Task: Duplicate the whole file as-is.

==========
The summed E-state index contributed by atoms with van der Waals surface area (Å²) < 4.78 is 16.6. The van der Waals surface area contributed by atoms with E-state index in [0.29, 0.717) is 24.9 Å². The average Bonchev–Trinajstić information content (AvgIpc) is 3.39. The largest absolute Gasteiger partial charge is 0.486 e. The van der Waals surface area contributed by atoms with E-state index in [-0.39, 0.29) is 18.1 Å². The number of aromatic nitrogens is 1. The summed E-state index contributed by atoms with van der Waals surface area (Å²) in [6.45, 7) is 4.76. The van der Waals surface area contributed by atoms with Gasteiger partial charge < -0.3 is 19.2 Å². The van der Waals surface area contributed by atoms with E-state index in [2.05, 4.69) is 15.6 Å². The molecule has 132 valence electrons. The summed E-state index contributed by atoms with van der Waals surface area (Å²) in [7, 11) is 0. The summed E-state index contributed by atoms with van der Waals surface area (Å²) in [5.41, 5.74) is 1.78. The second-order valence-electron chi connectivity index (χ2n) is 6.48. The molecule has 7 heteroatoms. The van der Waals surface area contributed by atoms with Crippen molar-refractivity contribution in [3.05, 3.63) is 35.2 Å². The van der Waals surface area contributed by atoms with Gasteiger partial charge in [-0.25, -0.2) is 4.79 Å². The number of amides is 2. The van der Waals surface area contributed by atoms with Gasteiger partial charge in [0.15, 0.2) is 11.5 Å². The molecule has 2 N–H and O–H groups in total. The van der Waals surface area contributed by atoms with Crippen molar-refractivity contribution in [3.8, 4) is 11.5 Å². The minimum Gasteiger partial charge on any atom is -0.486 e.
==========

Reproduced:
The summed E-state index contributed by atoms with van der Waals surface area (Å²) < 4.78 is 16.6. The van der Waals surface area contributed by atoms with E-state index in [0.29, 0.717) is 24.9 Å². The average Bonchev–Trinajstić information content (AvgIpc) is 3.39. The largest absolute Gasteiger partial charge is 0.486 e. The van der Waals surface area contributed by atoms with E-state index in [-0.39, 0.29) is 18.1 Å². The number of aromatic nitrogens is 1. The summed E-state index contributed by atoms with van der Waals surface area (Å²) in [6.45, 7) is 4.76. The van der Waals surface area contributed by atoms with Gasteiger partial charge < -0.3 is 19.2 Å². The van der Waals surface area contributed by atoms with E-state index in [2.05, 4.69) is 15.6 Å². The molecule has 132 valence electrons. The summed E-state index contributed by atoms with van der Waals surface area (Å²) in [7, 11) is 0. The summed E-state index contributed by atoms with van der Waals surface area (Å²) in [5.41, 5.74) is 1.78. The second-order valence-electron chi connectivity index (χ2n) is 6.48. The molecule has 7 heteroatoms. The van der Waals surface area contributed by atoms with Crippen molar-refractivity contribution in [3.05, 3.63) is 35.2 Å². The van der Waals surface area contributed by atoms with Gasteiger partial charge in [-0.25, -0.2) is 4.79 Å². The number of amides is 2. The van der Waals surface area contributed by atoms with Gasteiger partial charge in [0.15, 0.2) is 11.5 Å². The molecule has 2 N–H and O–H groups in total. The van der Waals surface area contributed by atoms with Crippen molar-refractivity contribution in [3.8, 4) is 11.5 Å². The minimum Gasteiger partial charge on any atom is -0.486 e.